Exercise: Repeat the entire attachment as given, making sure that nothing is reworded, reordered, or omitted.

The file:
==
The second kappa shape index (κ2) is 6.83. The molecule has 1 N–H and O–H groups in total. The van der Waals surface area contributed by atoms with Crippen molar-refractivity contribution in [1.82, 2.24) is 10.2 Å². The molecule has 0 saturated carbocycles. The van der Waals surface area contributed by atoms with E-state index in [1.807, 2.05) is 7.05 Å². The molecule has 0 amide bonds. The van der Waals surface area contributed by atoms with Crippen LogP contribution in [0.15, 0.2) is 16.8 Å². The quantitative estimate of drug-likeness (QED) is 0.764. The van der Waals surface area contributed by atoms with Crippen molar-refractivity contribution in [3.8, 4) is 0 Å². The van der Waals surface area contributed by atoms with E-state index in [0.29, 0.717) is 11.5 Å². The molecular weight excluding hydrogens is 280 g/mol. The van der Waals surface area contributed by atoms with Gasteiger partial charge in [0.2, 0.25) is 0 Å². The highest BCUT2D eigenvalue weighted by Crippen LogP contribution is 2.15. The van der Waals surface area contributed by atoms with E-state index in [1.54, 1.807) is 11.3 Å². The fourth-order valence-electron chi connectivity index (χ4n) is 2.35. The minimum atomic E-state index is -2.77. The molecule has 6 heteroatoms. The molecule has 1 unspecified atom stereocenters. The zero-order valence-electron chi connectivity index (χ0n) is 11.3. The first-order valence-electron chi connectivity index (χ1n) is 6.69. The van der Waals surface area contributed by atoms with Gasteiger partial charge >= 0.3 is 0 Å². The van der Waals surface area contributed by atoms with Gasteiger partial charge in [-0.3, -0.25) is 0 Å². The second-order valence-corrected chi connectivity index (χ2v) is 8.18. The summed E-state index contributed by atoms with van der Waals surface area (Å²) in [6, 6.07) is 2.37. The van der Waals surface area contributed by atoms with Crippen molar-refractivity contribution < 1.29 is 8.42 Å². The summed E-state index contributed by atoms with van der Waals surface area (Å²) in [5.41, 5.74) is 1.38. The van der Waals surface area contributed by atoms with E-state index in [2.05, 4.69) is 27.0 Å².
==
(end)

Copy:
The second kappa shape index (κ2) is 6.83. The molecule has 1 N–H and O–H groups in total. The van der Waals surface area contributed by atoms with Crippen molar-refractivity contribution in [1.82, 2.24) is 10.2 Å². The molecule has 0 saturated carbocycles. The van der Waals surface area contributed by atoms with E-state index in [1.807, 2.05) is 7.05 Å². The molecule has 0 amide bonds. The van der Waals surface area contributed by atoms with Crippen LogP contribution in [0.15, 0.2) is 16.8 Å². The quantitative estimate of drug-likeness (QED) is 0.764. The van der Waals surface area contributed by atoms with Crippen molar-refractivity contribution in [3.8, 4) is 0 Å². The van der Waals surface area contributed by atoms with E-state index in [0.29, 0.717) is 11.5 Å². The molecular weight excluding hydrogens is 280 g/mol. The van der Waals surface area contributed by atoms with Gasteiger partial charge in [0.2, 0.25) is 0 Å². The highest BCUT2D eigenvalue weighted by Crippen LogP contribution is 2.15. The van der Waals surface area contributed by atoms with E-state index in [1.54, 1.807) is 11.3 Å². The fourth-order valence-electron chi connectivity index (χ4n) is 2.35. The minimum atomic E-state index is -2.77. The molecule has 6 heteroatoms. The molecule has 1 unspecified atom stereocenters. The zero-order valence-electron chi connectivity index (χ0n) is 11.3. The first-order valence-electron chi connectivity index (χ1n) is 6.69. The van der Waals surface area contributed by atoms with Gasteiger partial charge >= 0.3 is 0 Å². The van der Waals surface area contributed by atoms with Gasteiger partial charge in [-0.3, -0.25) is 0 Å². The second-order valence-corrected chi connectivity index (χ2v) is 8.18. The summed E-state index contributed by atoms with van der Waals surface area (Å²) in [6, 6.07) is 2.37. The van der Waals surface area contributed by atoms with Crippen molar-refractivity contribution < 1.29 is 8.42 Å². The summed E-state index contributed by atoms with van der Waals surface area (Å²) in [5.41, 5.74) is 1.38. The van der Waals surface area contributed by atoms with E-state index in [2.05, 4.69) is 27.0 Å².